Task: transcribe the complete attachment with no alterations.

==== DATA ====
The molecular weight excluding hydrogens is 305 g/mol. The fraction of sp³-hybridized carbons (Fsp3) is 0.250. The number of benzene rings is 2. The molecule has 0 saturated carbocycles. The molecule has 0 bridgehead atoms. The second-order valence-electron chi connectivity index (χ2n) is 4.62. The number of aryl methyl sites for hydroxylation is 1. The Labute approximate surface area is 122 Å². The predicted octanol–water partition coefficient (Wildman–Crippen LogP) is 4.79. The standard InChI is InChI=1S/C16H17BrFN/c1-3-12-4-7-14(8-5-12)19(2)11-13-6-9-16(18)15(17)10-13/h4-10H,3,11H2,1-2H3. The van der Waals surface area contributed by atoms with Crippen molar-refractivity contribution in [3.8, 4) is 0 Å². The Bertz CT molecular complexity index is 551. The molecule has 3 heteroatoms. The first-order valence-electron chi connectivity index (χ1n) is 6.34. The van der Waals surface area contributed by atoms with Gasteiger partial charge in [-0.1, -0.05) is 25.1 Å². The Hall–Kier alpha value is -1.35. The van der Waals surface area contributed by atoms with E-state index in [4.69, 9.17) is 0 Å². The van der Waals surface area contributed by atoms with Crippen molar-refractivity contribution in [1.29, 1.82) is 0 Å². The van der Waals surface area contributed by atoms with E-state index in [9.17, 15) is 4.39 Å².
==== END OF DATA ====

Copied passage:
The molecular weight excluding hydrogens is 305 g/mol. The fraction of sp³-hybridized carbons (Fsp3) is 0.250. The number of benzene rings is 2. The molecule has 0 saturated carbocycles. The molecule has 0 bridgehead atoms. The second-order valence-electron chi connectivity index (χ2n) is 4.62. The number of aryl methyl sites for hydroxylation is 1. The Labute approximate surface area is 122 Å². The predicted octanol–water partition coefficient (Wildman–Crippen LogP) is 4.79. The standard InChI is InChI=1S/C16H17BrFN/c1-3-12-4-7-14(8-5-12)19(2)11-13-6-9-16(18)15(17)10-13/h4-10H,3,11H2,1-2H3. The van der Waals surface area contributed by atoms with Crippen molar-refractivity contribution in [3.8, 4) is 0 Å². The Bertz CT molecular complexity index is 551. The molecule has 3 heteroatoms. The first-order valence-electron chi connectivity index (χ1n) is 6.34. The van der Waals surface area contributed by atoms with Gasteiger partial charge in [-0.1, -0.05) is 25.1 Å². The Hall–Kier alpha value is -1.35. The van der Waals surface area contributed by atoms with E-state index in [4.69, 9.17) is 0 Å². The van der Waals surface area contributed by atoms with Crippen molar-refractivity contribution in [1.29, 1.82) is 0 Å². The van der Waals surface area contributed by atoms with E-state index in [9.17, 15) is 4.39 Å².